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USS Vinson to leave Haiti soon, signaling turning point in aid efforts

The USS Vinson, which arrived in Haiti days after the earthquake, is the largest US naval contribution to relief efforts. It will leave behind more than 15 other naval ships.

The USS Carl Vinson operates Wednesday off the coast of Port-au-Prince, Haiti, where it has been helping to provide releif to the country's earthquake victims. The aircraft carrier will soon leave Haiti, the Pentagon said Monday.

Phil Coale/AP

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The aircraft carrier USS Carl Vinson will soon leave Haiti, the Pentagon said Monday, marking a turning point in the US military’s initial response to the earthquake last month.

Also this week, the military head of Haiti relief efforts will decide if the 24th Marine Expeditionary Unit (MEU), which has been aiding in relief efforts, can continue on for its planned deployment to South Asia and the Middle East.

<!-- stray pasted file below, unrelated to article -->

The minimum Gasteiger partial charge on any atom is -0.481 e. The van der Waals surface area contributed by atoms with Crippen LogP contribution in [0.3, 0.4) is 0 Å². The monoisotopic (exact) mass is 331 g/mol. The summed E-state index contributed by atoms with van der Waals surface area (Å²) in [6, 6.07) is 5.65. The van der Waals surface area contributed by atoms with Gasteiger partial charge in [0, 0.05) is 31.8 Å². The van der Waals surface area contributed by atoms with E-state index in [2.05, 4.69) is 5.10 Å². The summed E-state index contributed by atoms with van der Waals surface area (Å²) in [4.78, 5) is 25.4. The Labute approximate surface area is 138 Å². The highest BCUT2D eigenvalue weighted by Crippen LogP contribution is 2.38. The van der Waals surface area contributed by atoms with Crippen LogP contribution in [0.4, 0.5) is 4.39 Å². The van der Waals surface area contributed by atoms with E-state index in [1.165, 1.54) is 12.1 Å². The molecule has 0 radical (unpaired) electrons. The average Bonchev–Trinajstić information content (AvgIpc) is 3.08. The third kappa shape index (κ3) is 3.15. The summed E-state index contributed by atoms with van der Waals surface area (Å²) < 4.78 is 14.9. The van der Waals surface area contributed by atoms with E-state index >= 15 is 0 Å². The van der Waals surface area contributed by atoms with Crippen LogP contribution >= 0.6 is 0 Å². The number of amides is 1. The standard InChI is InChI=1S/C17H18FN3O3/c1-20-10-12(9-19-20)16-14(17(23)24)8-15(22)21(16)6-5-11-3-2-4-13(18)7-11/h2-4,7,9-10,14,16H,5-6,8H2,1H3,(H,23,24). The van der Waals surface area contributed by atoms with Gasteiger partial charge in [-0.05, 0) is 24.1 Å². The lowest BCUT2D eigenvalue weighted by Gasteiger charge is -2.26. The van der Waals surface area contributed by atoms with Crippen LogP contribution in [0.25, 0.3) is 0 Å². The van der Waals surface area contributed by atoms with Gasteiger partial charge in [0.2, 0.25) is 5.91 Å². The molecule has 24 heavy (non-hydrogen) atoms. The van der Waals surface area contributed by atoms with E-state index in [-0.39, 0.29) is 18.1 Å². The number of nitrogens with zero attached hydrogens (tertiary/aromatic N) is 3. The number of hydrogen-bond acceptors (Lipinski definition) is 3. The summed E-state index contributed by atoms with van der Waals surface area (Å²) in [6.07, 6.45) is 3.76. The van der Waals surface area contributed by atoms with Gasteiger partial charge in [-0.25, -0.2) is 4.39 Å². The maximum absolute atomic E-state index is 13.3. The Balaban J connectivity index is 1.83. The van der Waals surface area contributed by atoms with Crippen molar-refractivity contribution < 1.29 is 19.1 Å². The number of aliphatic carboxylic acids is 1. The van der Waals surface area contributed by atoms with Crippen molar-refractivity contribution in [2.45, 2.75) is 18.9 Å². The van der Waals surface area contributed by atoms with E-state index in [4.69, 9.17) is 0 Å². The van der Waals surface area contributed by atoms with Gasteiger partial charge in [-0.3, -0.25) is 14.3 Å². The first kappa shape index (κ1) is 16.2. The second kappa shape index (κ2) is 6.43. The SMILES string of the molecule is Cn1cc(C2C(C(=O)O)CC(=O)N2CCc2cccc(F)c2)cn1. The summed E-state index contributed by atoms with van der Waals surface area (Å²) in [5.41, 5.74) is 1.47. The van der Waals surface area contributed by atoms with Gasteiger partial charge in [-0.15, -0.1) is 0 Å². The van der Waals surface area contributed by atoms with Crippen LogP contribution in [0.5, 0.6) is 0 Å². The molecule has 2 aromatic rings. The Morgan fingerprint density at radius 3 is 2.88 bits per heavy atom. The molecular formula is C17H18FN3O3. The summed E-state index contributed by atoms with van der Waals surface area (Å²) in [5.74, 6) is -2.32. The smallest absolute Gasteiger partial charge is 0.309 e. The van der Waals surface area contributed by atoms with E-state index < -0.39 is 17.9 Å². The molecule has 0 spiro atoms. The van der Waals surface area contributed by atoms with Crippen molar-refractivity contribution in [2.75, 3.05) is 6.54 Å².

The US military, which already has its hands full in Iraq and Afghanistan, had responded substantively to the need in Haiti. But many in the Pentagon have been quietly asking about when operations could be handed over to the UN and other international relief groups.

Many of the problems confronting Haiti existed before the earthquake, and some US government officials are not keen to commit to a long-term nation rebuilding effort for fear of creating a new “dependency” on the US military at a time when it is already stretched thin.

Defense Secretary Robert Gates on Monday downplayed the USS Vinson's departure from Haiti, saying it did not signal the beginning of the end of US military aid in Haiti. "We anticipate being in Haiti for as long as we're needed, and for as long as the president wants us to be there and the Haitians want us to be there," he said. But he added that the Pentagon was looking at "what balance of assets makes the most sense."

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